Significant step as police take over checkpoint

handover of cp shingle from 2rgr b coy to aup
handover of cp shingle from 2rgr b coy to aup

THE COMMANDING Officer of 45 Commando, Lieutenant Colonel Oliver Lee, whose Royal Marines are currently based in Nad-e-Ali district in Helmand Province, feels a significant step forward has been achieved early in their fourth tour of duty to Afghanistan.

The Afghan Uniformed Police (AUP) has now taken over control of a checkpoint in Helmand from ISAF, in another step towards the Afghans taking responsibility for security.

For the last nine months, checkpoint Shingul, which is located in the Chah-e-Mirza District, has been manned jointly by ISAF and Afghan policemen. However, since April, members of B Company, 2nd Battalion The Royal Gurkha Rifles, who are attached to 45 Commando, have been responsible for the checkpoint and the development of the AUP who live and work there.

Over the last eight weeks, the Gurkhas have conducted over 100 partnered patrols with the AUP in the area, providing security and protection to the numerous villages nearby, deterring and preventing any insurgent activity in the area.

Numerous shuras and meetings with local nationals have confirmed that these patrols have made a significant impact, first against the insurgents who used to operate freely in the area and second on the perceptions of the ability of Afghan forces and the Government of the Islamic Republic of Afghanistan (GIRoA) to provide security.

The improvements in security have been such that the District Chief of Police, Lieutenant Colonel Shahdi Khan, and the Commanding Officer of Combined Force Nad-e-Ali South, Lieutenant Colonel Oliver Lee, felt the conditions were right for the AUP to take over completely.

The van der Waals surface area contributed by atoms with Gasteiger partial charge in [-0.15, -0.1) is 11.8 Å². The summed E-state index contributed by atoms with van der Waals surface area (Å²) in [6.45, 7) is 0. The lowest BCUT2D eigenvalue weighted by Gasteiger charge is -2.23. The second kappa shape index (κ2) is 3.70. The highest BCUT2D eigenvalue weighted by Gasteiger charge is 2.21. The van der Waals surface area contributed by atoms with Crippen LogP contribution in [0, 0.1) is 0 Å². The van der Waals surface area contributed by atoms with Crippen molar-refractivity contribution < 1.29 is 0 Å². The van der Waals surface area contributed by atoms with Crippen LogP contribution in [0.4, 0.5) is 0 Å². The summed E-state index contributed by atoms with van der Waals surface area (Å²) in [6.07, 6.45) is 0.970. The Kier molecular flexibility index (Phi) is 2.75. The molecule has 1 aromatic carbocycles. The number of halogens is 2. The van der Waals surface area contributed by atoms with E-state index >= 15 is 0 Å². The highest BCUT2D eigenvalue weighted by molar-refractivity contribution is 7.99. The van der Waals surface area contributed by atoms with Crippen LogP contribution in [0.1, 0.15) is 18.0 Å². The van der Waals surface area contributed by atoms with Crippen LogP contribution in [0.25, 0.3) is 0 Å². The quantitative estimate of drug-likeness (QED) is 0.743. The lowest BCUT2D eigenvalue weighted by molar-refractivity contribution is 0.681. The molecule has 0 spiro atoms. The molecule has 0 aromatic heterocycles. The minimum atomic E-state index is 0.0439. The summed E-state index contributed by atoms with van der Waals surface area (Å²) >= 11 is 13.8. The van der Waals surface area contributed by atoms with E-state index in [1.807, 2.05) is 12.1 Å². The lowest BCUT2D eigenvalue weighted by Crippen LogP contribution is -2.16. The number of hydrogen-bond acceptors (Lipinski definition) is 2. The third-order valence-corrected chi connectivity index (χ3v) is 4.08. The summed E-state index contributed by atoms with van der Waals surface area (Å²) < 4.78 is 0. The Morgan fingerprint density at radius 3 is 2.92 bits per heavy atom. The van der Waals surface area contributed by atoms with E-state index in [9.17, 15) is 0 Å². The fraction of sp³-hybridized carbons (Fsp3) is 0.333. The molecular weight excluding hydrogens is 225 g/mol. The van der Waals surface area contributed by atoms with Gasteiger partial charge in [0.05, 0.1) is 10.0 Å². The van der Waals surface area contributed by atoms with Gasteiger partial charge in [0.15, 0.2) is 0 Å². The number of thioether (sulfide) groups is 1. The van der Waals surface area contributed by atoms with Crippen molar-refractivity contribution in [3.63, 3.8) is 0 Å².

The transfer itself took place in a short ceremony attended by Lieutenant Colonel Khan and the Officer Commanding B Company, 2 Royal Gurkha Rifles, Major James Murray.

After a lunch of traditional Gurkha and Afghan food, the respective commanders formalised the hand-over by the Gurkhas donating some hand-made furniture inscribed with kukris to the Afghans, who in turn presented Major Murray with a flag.

Major Murray said: “This is another example of progress in Nad-e-Ali. Across this district as a whole the locals have decisively rejected the insurgents who less than one year ago moved in this area with relative impunity. This result has GIRoA, fronted by the AUP – rather than ISAF - reaching out to the communities of Chah-e-Mirza, and through professional conduct demonstrating a persistent security presence.”

The Gurkhas of B Coy will now move to another checkpoint where they will continue to work alongside other units of AUP across the wider Chah-e-Mirza district.

The Major concluded: “The people here have tasted security and they like it. The bazaars are open, the local school is beginning to flourish and the main road is soon to be black-topped.

“These are real and tangible indicators that GIRoA’s reach is broadening and deepening and there is a real appetite for progress and to build on the gains already made.”